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I am trying to check if a string object is in a list. Simply written as:

if str in list:

The problem I am facing is that this list, is not a list of strings, but a list of tables. I understand that nothing is going to happen if I do this comparison directly. What I would like to do is access an attribute of each of these tables called 'Name'.

I could create a new list, and do my comparison against that:

newList = []
for i in list:
    newList.append(i.Name)

But as I am still a newbie, I am curious about Lambda's and wondered if it would be possible to implement that instead?

something like (... but probably nothing like):

if str in list (lambda x: x.Name):
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the lambda function is already right there, you're close! –  aIKid Nov 20 '13 at 13:31

4 Answers 4

up vote 3 down vote accepted

Lambdas pretty much doesn't needed here. You can just check it directly:

for table in my_list:
    if string in table.Name:
        #do stuff

Or using list comprehension, if you want it that way:

if string in [table.Name for table in my_list]:
    #do interesting stuff

More efficiently, as @Tim suggested, use a generator expression:

if string in (table.Name for table in my_list):

But if you insist in using lambdas:

names = map(lambda table: table.Name, my_list)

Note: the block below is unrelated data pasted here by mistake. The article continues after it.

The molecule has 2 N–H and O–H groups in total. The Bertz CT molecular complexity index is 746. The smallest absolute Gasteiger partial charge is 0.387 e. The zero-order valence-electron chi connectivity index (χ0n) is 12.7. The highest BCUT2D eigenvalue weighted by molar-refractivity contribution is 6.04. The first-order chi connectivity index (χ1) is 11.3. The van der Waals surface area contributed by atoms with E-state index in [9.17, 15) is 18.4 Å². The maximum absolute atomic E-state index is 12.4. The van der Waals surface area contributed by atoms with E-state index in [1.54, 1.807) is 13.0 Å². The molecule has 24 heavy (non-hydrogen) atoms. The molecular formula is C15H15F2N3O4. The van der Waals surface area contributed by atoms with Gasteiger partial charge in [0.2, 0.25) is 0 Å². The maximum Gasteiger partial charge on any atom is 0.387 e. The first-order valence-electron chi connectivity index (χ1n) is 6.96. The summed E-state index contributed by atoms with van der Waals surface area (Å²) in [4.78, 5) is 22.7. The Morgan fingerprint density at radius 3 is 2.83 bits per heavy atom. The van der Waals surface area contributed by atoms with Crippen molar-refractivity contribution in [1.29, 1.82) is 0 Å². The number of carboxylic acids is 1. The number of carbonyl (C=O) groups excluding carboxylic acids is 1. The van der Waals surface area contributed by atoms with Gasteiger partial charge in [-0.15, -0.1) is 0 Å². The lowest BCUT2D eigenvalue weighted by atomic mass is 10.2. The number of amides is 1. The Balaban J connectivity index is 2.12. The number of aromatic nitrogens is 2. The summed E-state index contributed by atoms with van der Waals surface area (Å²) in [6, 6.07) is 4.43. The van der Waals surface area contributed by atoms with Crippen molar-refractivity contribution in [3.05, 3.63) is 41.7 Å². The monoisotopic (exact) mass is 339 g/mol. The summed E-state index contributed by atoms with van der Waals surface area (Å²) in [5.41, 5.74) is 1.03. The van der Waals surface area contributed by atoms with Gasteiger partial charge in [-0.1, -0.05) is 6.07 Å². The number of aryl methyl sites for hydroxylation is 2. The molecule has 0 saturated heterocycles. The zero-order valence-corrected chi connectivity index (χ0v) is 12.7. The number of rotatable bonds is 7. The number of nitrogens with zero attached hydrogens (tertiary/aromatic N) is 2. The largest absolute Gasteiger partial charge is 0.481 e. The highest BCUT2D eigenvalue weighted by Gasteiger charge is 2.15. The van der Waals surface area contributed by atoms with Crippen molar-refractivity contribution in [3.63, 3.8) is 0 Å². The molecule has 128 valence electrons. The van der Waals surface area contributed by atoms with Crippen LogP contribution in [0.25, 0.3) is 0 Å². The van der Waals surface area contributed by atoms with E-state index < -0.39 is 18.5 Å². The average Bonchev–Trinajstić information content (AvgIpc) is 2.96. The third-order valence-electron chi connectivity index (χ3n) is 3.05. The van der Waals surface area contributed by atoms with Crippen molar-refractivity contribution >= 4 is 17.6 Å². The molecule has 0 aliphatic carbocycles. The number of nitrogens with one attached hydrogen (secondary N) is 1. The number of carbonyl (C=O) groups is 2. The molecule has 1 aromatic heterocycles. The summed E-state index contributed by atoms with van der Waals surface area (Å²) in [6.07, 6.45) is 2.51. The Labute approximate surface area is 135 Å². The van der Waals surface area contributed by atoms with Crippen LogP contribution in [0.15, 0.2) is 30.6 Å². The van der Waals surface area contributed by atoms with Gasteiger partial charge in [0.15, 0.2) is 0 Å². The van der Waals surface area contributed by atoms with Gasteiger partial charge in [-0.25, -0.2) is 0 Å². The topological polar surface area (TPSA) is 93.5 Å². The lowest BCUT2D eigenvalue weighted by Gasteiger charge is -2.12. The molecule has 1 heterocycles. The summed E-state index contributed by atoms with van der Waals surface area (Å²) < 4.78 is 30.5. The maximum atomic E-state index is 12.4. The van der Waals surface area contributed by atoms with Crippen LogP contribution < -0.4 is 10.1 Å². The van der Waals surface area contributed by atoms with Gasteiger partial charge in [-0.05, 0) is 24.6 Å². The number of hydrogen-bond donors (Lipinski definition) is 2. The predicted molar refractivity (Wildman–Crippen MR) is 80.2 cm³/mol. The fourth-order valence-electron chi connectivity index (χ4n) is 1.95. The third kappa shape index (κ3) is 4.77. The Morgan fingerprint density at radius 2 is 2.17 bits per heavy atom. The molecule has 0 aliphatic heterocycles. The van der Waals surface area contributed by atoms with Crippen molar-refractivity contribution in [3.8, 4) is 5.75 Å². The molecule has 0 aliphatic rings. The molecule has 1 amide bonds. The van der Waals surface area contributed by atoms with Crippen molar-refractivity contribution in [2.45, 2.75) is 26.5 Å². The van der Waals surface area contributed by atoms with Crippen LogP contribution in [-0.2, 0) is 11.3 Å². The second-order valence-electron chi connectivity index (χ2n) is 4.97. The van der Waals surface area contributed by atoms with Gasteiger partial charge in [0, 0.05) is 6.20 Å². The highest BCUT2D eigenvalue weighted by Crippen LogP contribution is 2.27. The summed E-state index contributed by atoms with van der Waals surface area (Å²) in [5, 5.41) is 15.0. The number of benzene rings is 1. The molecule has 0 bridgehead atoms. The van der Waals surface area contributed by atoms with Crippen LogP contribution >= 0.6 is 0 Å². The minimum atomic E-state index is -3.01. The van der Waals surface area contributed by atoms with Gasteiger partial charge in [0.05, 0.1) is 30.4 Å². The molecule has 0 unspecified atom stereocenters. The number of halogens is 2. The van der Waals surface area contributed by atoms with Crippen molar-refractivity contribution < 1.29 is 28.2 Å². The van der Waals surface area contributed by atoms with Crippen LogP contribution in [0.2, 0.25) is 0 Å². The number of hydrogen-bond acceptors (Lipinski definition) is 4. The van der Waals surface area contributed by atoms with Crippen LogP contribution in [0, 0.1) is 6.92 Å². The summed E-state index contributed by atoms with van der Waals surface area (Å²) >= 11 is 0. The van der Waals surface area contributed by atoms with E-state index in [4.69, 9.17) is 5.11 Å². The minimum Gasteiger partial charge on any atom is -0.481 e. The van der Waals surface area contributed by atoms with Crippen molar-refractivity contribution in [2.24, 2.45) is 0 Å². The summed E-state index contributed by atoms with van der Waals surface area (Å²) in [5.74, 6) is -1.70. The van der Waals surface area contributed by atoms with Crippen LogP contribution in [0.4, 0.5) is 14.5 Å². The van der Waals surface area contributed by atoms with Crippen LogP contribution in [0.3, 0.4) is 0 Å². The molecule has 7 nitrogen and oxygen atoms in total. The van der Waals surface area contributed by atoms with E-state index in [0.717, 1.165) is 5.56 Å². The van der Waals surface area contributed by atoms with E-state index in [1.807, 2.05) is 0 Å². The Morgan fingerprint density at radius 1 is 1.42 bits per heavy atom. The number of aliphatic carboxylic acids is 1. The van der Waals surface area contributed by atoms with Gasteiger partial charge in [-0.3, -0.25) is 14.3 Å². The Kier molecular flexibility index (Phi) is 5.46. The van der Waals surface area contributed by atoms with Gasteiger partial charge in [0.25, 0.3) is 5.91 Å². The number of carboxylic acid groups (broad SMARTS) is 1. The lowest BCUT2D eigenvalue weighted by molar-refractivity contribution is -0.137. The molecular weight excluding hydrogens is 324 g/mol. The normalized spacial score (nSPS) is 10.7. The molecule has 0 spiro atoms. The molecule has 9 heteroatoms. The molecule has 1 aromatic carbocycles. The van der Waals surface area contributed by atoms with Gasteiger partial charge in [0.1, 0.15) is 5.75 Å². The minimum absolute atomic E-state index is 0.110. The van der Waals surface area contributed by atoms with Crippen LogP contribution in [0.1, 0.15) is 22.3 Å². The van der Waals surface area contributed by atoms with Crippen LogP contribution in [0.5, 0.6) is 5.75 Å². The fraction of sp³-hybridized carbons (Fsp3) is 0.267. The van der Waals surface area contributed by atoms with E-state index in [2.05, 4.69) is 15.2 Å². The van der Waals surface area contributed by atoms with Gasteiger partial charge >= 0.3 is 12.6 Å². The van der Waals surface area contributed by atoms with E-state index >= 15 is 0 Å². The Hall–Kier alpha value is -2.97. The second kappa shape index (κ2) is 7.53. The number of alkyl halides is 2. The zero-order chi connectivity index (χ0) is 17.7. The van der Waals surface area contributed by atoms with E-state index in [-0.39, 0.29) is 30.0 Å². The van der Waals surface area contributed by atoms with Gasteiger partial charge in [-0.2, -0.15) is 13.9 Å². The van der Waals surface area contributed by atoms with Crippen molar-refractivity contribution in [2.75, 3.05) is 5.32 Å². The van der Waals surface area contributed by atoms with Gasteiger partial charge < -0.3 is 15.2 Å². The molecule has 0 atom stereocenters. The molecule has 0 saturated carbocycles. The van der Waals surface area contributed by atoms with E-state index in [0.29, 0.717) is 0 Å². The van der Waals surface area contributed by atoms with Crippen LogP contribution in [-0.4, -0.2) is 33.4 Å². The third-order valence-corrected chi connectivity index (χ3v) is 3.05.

if string in names:
    #do amazing stuff!

Here's a little demo:

>>> class test():
    def __init__(self, name):
        self.Name = name


>>> my_list = [test(n) for n in name]
>>> l = list(map(lambda table: table.Name, my_list)) #converted to list, it's printable.
>>> l
['a', 'b', 'c']

Also, avoid using names of built in functions such as str, list for variable names. It will override them!

Hope this helps!

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2  
If there are a large number of tables a generator expression should be used rather than a list comprehension. –  Tim Nov 20 '13 at 13:35
    
Awesome! I like the list comprehension example as well. Very helpful... Cheers –  iGwok Nov 20 '13 at 13:40
    
@iGwok No problem! Please accept it if you would :D –  aIKid Nov 20 '13 at 13:55
    
@Tim Thanks for the advice, i'll keep that in mind. –  aIKid Nov 20 '13 at 13:56

You can write

if str in [x.Name for x in list]

Or more lazily,

if str in (x.Name for x in list)

In the latter (with parens) it builds a generator, while in the former (with brackets), it builds first the full list.

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This is working nicely... thanks –  iGwok Nov 20 '13 at 14:01
    
@iGwok you should accept the answer –  Foo Bar User Nov 21 '13 at 22:27

I guess you're looking for any:

if any(x.Name == s for x in lst):
   ...

If the list is not large and you need these names somewhere else, you can create a list or a set of names:

names = {x.Name for x in lst}
if s in names:
    ....

The lambda you wrote is already in python, and called attrgetter (in module operator):

names = map(attrgetter('Name'), lst)

Note that comprehensions are usually preferred to that.

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you can use filter

>>> foo = ["foo","bar","f","b"]
>>> list(filter( lambda x:"f" in x,foo))
['foo', 'f']

update

i keep this answer because someone may come here for lambdas but for this problem @arbautjc 's answer is better.

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